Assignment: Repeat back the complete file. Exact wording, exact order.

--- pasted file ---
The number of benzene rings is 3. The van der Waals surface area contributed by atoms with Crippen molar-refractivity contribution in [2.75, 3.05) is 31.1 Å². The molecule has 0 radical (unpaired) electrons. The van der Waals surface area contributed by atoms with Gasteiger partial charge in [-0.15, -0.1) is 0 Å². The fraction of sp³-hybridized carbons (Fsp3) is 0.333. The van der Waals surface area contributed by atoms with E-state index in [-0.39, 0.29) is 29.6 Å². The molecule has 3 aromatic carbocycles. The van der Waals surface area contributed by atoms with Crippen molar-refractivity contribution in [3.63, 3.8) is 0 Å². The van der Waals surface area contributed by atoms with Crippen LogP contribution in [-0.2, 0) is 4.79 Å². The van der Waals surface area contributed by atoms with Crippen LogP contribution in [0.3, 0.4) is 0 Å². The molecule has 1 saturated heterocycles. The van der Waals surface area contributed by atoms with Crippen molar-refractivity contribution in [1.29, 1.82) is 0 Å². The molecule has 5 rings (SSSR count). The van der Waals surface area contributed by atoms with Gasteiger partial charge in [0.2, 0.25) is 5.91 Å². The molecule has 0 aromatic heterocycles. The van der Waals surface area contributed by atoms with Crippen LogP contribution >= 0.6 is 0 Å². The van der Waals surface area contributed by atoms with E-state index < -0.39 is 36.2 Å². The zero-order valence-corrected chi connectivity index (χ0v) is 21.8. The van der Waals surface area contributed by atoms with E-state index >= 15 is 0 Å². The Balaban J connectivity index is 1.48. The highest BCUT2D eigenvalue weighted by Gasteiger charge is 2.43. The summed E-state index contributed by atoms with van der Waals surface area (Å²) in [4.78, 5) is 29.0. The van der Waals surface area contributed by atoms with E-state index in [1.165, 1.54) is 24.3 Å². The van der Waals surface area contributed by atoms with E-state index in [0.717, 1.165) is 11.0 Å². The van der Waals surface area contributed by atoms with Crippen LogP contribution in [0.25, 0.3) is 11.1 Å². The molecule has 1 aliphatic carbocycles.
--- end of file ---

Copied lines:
The number of benzene rings is 3. The van der Waals surface area contributed by atoms with Crippen molar-refractivity contribution in [2.75, 3.05) is 31.1 Å². The molecule has 0 radical (unpaired) electrons. The van der Waals surface area contributed by atoms with Gasteiger partial charge in [-0.15, -0.1) is 0 Å². The fraction of sp³-hybridized carbons (Fsp3) is 0.333. The van der Waals surface area contributed by atoms with E-state index in [-0.39, 0.29) is 29.6 Å². The molecule has 3 aromatic carbocycles. The van der Waals surface area contributed by atoms with Crippen molar-refractivity contribution in [3.63, 3.8) is 0 Å². The van der Waals surface area contributed by atoms with Crippen LogP contribution in [-0.2, 0) is 4.79 Å². The van der Waals surface area contributed by atoms with Crippen LogP contribution in [0.3, 0.4) is 0 Å². The molecule has 1 saturated heterocycles. The van der Waals surface area contributed by atoms with Crippen molar-refractivity contribution in [1.29, 1.82) is 0 Å². The molecule has 5 rings (SSSR count). The van der Waals surface area contributed by atoms with Gasteiger partial charge in [0.2, 0.25) is 5.91 Å². The molecule has 0 aromatic heterocycles. The van der Waals surface area contributed by atoms with Crippen LogP contribution >= 0.6 is 0 Å². The van der Waals surface area contributed by atoms with E-state index < -0.39 is 36.2 Å². The zero-order valence-corrected chi connectivity index (χ0v) is 21.8. The van der Waals surface area contributed by atoms with E-state index >= 15 is 0 Å². The Balaban J connectivity index is 1.48. The highest BCUT2D eigenvalue weighted by Gasteiger charge is 2.43. The summed E-state index contributed by atoms with van der Waals surface area (Å²) in [4.78, 5) is 29.0. The van der Waals surface area contributed by atoms with E-state index in [1.165, 1.54) is 24.3 Å². The van der Waals surface area contributed by atoms with E-state index in [0.717, 1.165) is 11.0 Å². The van der Waals surface area contributed by atoms with Crippen LogP contribution in [0.25, 0.3) is 11.1 Å². The molecule has 1 aliphatic carbocycles.